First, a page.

When James, half-brother to the Lord, penned his epistle, the youthful church was already in need of instruction on dealing with the unfaithful. Straying sheep are no new phenomenon! He concluded with these words: “My brothers, if anyone among you wanders from the truth and someone brings him back, let him know that whoever brings back a sinner from his wandering will save his soul from death and will cover a multitude of sins” (Jas. 5:19-20, ESV). Several points can be made by breaking down those verses into smaller segments.
The scope is sweeping (“My brothers, if anyone among you…”). With “brothers,” James obviously addresses Christians, and “anyone” would potentially include every Christian. In other words, none is immune to the possibility of sin and consequential destruction. James disproves the Calvinistic doctrine of once-saved-always-saved. New converts can sin (Acts 8:22). Elders can sin (1 Tim. 5:19-20). Even apostles could sin (Gal. 2:11). Understanding the possibility is part of guarding against the danger.
The truth can be trampled (“…wanders from the truth…”). You cannot wander from where you never were. You cannot leave truth if you were never in it. You cannot give up truth if you never possessed it. Thus, James is discussing those who at one time were in the truth (i.e. saved). To wander from the gospel implies God’s truth is not worth the effort to live it. If we fail to properly value the gospel, then we risk becoming like pigs which trample underfoot expensive pearls (cf. Matt. 7:6; Heb. 10:29). Truth deserves better treatment than that.
The reachable can be rescued (“…and someone brings him back…”). Sadly, not everyone can be reached. As a piece of meat can be seared to lock in its juices, so a conscience can be seared—through practice of sin—to lock out godly sorrow, which leads to repentance (cf. 1 Tim. 4:2; 2 Cor. 7:10). Some former Christians abandon the Lord with such determination they can never be reclaimed (Heb. 6:4-6). But others wander away, taking with them hearts not yet seared against God, and which are still susceptible to repentance and forgiveness. Imagine the eternal joy and thanksgiving when a wanderer is brought back.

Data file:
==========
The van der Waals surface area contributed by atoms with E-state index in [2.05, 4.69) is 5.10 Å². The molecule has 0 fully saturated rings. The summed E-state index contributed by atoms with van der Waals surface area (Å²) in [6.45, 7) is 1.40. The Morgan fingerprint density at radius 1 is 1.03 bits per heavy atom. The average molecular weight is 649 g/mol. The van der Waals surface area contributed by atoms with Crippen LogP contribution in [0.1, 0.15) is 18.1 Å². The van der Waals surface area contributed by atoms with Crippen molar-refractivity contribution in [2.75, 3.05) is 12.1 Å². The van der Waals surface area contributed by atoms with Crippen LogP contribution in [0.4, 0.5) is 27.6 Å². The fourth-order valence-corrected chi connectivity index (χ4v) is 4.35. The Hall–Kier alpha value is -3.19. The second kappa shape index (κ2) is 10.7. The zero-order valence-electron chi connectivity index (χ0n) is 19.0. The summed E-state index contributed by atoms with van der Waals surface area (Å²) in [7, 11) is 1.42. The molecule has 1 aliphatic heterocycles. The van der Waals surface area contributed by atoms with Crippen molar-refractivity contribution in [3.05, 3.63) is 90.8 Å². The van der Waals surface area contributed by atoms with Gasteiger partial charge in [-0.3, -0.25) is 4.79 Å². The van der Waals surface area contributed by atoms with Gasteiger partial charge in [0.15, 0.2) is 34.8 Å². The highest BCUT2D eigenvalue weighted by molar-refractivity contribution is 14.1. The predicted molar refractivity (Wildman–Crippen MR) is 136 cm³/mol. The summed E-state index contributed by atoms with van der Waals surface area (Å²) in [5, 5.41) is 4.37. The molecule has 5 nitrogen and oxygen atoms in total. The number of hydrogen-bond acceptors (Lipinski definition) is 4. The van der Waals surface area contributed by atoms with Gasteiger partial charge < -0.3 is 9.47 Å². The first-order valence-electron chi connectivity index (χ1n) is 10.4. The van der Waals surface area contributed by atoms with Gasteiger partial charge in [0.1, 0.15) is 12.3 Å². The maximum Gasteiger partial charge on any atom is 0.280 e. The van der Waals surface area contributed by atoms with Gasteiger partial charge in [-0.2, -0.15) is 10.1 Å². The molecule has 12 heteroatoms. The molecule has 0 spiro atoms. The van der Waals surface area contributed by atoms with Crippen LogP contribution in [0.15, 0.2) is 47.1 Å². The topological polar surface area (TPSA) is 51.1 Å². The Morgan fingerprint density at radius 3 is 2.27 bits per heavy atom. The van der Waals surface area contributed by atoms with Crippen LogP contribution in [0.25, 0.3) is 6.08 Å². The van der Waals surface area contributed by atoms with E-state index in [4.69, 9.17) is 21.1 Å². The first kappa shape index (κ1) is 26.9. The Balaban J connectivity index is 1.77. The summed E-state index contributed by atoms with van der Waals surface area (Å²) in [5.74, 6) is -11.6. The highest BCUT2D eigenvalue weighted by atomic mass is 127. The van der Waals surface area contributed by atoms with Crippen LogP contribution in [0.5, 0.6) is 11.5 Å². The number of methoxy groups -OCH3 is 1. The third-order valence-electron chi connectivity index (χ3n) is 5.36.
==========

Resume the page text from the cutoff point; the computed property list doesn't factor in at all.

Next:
The concerned are capable (“…let him know that whoever brings back a sinner from his wandering…”). Notice James does not lay this task at the feet of elders (though it is part of their work). Nor does he say this is the preacher’s job, or the deacons’ (though they share in the duty). Instead, he says “whoever,” and that word potentially includes any and every Christian. The words “brings back” indicate focused action. Instead of passively waiting for the wanderer to wander back, we should be actively seeking his return. Let no Christian think himself incapable of this weighty assignment. If you’re a Christian, then you’re capable of doing something for the lost (praying, if nothing else). It’s not a question of being qualified; it’s a question of being concerned.
The labor is life-saving (“…will save his soul from death…”). Has anyone ever saved your life? Will you ever forget them? What James mentions is even more monumental: saving a soul from the “second death” (Rev. 20:14), which is unending separation from God in a place of ceaseless pain. Hell is ultimate horror. The greatest good one person can do for another is to rescue his soul from that destiny. No endeavor is more worthy. Do you know anyone who has wandered? What are you doing about them?
The grace is generous (“…and will cover a multitude of sins.”). Jesus’ blood is what covers sins (Rev. 1:5). That blood is applied to those who “walk in the light” (1 John 1:7). Therefore, to cover a wanderer’s sins is to get him back to walking in the light—the only place where God’s saving grace is accessed. Thankfully, God has no quota on forgiveness. Paul considered himself at the head of the list of sinners (1 Tim. 1:15), but he also knew God could forgive even his sins. God can and will forgive any and every sin the wanderer commits, as long as the wanderer repents and comes home. What a hope-filled statement that, “as far as the east is from the west, so far does he remove our transgressions from us” (Psa. 103:12). What matters is not the quantity of sins, but the quality of repentance!